#3. Pilates to Improve Sleep

Not being able to sleep can be frustrating, but Pilates may be able to help your mind unwind.11

Pilates is a series of strengthening exercises to help improve physical strength and mental awareness. A study performed by Appalachian State University found that Pilates can do more than tone your body. Participants who did Pilates on a mat for at least 150 minutes a week were less ly to have sleep issues.12

#4. Cycling to Increase Energy

You don’t need to enter the Tour de France–research shows that even short rides on a bicycle may be beneficial!13

One study found that just a single 30-minute ride on a stationary bike boosted the energy levels of participants.14 The study’s authors also recorded positive electrical changes in the participants’ brains that were related to energy. Although we often think of physical activity as being tiring, you may feel a little more energized after a workout session.

#5. Weight Lifting to Increase Clarity

It turns out that pumping iron can not only tone your body, it may also boost your mind.15

You don’t have to curl heavy dumbbells to reap the benefits of weightlifting. A study of older adults found that performing low-intensity, weight-training exercises three to five times a week for a month, improved the participants’ cognitive function.15 The cognitive tests showed an improvement in executive function, which includes planning, behavior regulation and multitasking.

#6. Dancing to Release Endorphins

If you love dancing for fun, we have good news: not only can it raise your heart rate16 which helps burn calories, but multiple studies have shown music may offer a healthy escape for your mind.17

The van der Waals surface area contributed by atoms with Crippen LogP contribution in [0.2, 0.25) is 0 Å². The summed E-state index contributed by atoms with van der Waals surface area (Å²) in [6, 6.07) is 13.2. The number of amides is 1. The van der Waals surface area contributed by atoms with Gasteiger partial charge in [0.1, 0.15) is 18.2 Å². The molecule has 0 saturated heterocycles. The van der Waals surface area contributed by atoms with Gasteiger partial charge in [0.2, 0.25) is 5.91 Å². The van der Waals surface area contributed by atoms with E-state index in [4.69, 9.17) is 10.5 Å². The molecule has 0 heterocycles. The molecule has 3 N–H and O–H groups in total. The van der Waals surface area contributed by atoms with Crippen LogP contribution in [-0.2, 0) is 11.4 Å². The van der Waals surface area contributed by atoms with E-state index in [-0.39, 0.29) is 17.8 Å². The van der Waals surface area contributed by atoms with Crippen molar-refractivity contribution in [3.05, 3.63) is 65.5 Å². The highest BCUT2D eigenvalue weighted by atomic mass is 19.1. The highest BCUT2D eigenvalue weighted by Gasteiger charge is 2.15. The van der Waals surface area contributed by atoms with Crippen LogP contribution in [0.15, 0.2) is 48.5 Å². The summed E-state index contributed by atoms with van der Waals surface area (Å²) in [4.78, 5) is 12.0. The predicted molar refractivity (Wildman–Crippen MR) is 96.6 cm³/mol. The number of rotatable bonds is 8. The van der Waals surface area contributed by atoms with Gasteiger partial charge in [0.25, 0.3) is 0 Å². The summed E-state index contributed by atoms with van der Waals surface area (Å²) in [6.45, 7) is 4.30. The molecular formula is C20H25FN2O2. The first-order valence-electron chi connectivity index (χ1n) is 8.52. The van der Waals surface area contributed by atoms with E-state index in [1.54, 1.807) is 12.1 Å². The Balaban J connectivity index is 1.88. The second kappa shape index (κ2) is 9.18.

Much a runner’s high, the rhythmic movement of dancing releases endorphins that may boost your mood. Put on some music, dance away, and see for yourself!

#7. Swimming to Reduce Depression

Looking for a mood-boosting exercise that is low-impact? Consider swimming which can improve your mental and physical health.18

The results of one study found that swimming had the same effect on rats as an antidepressant.19 Because swimming uses special breathing techniques and repetitive strokes, it can be meditative and potentially reduce tension.   

By incorporating one or more of these exercises into your daily routine, you may boost your mood and even bring you closer to your weight loss and fitness goals.

Are you looking for a weight loss program that can help you with your eating habits as well as give you guidance on physical activity? Book your free appointment with Jenny Craig to start your weight loss journey today.

Sources:

[1] https://www.health.harvard.edu/staying-healthy/exercising-to-relax

[2] https://www.mayoclinic.org/diseases-conditions/depression/in-depth/depression-and-exercise/art-20046495

[3] https://www.health.harvard.edu/staying-healthy/exercising-to-relax

[4] https://www.huffingtonpost.com/2013/03/27/mental-health-benefits-exercise_n_2956099.html

[5] https://www.mayoclinic.org/diseases-conditions/depression/in-depth/depression-and-exercise/art-20046495

[6] https://www.health.harvard.edu/mind-and-mood/yoga-for-anxiety-and-depression

[7] https://www.sciencedaily.com/releases/2010/08/100819112124.htm

[8] https://www.health.harvard.edu/staying-healthy/best-exercise-for-balance-tai-chi

[9] http://bjsm.bmj.com/content/35/3/148

[10] https://www.health.harvard.edu/staying-healthy/best-exercise-for-balance-tai-chi

[11] https://www.ncbi.nlm.nih.gov/pubmed/23294677

[12] https://pdfs.semanticscholar.org/30f3/16bfee5ed993c2ddbf5f008a48be502548d6.pdf

[13] https://news.uga.edu/low-intensity-exercise-reduces-fatigue-symptoms-by-65-percent-study-finds/

[14] https://news.uga.edu/low-intensity-exercise-reduces-fatigue-symptoms-by-65-percent-study-finds/

[15] https://www.tandfonline.com/doi/abs/10.1080/13803391003662702

[16] https://www.mayoclinic.org/healthy-lifestyle/fitness/in-depth/vary-cardiovascular-workouts/art-20308360

[17] https://www.ncbi.nlm.nih.gov/pmc/articles/PMC3741536/

[18] https://www.tandfonline.com/doi/abs/10.1080/17461391.2014.969324

[19] http://www.medicaldaily.com/g00/4-brain-benefits-swimming-improved-blood-flow-boosts-cognitive-function-402385

Edited June 1, 2018 by Elisa – Jenny Craig

Source: https://community.jennycraig.com/healthy-habits-blog/move-more/7-simple-exercises-to-improve-your-mood/